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Police, Gays Patrol Violence-Prone Area


It was an uncommon sight, reflecting an uncommon partnership: Three police officers and about 14 gay men, most clad in leather, together walking the dimly lit streets of Silver Lake.

The two groups collaborated Friday night to patrol the community's gay bars, which homosexuals complain are common sites for "gay-bashing," violence against homosexuals because of their sexual orientation. Police and gay community leaders say they hope it's the beginning of a beautiful friendship.

Or a friendship, period.

"I definitely think it represents progress," said Mark Haskins, an organizer of the Silverlake Neighborhood Action Patrol (SNAP), a 1-year-old, struggling effort to deploy volunteer patrollers about once a month in hopes of curbing gay-bashing. "It's two groups that have a history of adversarial relationships, going into a new era of commitment to licking the problem of gay-bashing."

Friday night's foot patrol marked the first time in Silver Lake that police and gay activists have directly joined forces to address attacks on homosexuals. Northeast Division police officers accompanied SNAP volunteers on a late-night trek through Sunset Junction, a graffiti-scarred area around Sunset, Santa Monica and Griffith Park boulevards and Fountain Avenue.

Bill Capobianco formed SNAP in February, 1989, after a homosexual employee of his Silver Lake clothes store was beaten after leaving a bar.

In the beginning, the patrol was heavily supported and volunteers walked the streets every weekend, said Capobianco. But after a few months, support waned. And last year, after one patrol was shot at with an air gun that shoots paint balls--usually used with protective clothing in mock war games--and another was harassed by a gang, volunteers became less willing to participate.

Now, many volunteers, including Haskins, say they will not patrol Silver Lake unless police accompany the group.

The patrons of Sunset Junction's five bars say they long have been the target of assaults, verbal abuse, intimidation or derogatory graffiti. One study shows such incidents may be on the rise. The Los Angeles County Commission on Human Rights, in a report released in February, recorded 86 hate crimes last year against homosexuals. That number was up 41% from 1988, and two-thirds of the incidents involved assaults, the study found.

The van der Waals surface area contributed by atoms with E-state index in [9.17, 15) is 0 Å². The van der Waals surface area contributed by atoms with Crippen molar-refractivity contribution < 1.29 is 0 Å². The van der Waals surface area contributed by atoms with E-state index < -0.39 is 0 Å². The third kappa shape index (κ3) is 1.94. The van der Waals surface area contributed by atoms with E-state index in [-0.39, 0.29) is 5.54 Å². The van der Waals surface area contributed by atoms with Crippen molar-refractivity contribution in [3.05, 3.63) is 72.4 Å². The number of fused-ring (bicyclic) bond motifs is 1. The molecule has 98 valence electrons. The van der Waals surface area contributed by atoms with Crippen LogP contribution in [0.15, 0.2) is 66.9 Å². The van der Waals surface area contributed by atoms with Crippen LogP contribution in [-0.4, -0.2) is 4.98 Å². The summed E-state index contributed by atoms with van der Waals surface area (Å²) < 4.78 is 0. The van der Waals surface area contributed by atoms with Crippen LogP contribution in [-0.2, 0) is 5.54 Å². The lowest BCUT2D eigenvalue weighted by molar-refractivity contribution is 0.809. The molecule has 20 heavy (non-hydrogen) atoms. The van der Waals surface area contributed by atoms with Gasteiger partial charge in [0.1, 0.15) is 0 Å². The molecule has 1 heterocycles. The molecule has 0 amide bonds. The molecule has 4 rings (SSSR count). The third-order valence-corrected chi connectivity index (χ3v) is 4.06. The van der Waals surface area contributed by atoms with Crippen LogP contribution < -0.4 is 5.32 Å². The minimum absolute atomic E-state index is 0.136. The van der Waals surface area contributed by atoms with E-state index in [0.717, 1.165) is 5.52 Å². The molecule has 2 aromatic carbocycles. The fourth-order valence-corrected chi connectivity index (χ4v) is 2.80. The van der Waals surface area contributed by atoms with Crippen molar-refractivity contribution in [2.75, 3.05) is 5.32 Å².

Most gay advocates said even that number is conservative, because many incidents are never reported to authorities. The Gay and Lesbian Community Services Center in Hollywood, which operates a hot line for gay-bashing victims, last year received about 170 complaints. Many of those involved incidents in Silver Lake, center officials said, but they could not give specific figures.

However, "gay-bashing" is an elusive subject, difficult to define or quantify. About one-third of the incidents reported to the gay and lesbian center were complaints about police who homosexuals considered overzealous in their patrols of gay bars for health and safety violations.

Northeast Division police, on the other hand, do not perceive gay-bashing as a major problem.

Officer Ben Lee, whose beat includes the Sunset Junction area, said he cannot remember the last time he received a gay-bashing complaint.

In fact, police seldom receive complaints about the Silver Lake bars, he said, and generally leave them alone. "They pretty much take care of their own and kind of police themselves," Lee said.

"The only reports I get," he said, are complaints from homeowners about homosexuals "cruising in cars or walking around in neighborhoods after the bars close."

Northeast Division officers are instructed to make a note on their reports any time racial or sexual hatred is a motive in a crime.

"I haven't seen a huge number of those incidents occurring," said Detective Rob Watters, who reviews those reports. "I think there was one I was aware of in the last six months. There was one in Rampart," the adjoining police division, he said. "I don't see it as a huge problem in the Northeast area at this time."

Homosexuals are reluctant to report the attacks to police--often because they don't believe their complaints will be taken seriously, said Donna Wade, co-chairperson of the Los Angeles Gay and Lesbian Police Advisory Task Force.

Police and gay advocates in the past have also disagreed on what constitutes gay-bashing. When Mario Martinez, 26, was shot between the eyes on Feb. 28, 1987, and robbed of his leather jacket after he left a Silver Lake bar, the gay community angrily demanded protection from gay-bashing. But police considered it a random robbery, not a homosexual-targeted crime.

Another difficulty in quantifying gay-bashing, even members of the gay community agree, is that the assailants are sometimes homosexuals themselves, who are picked up at Silver Lake bars or on the "cruise" and who beat their partners after going home with them. The county commission's study found that more gay-bashing incidents occurred in residences than in public or at places of business.

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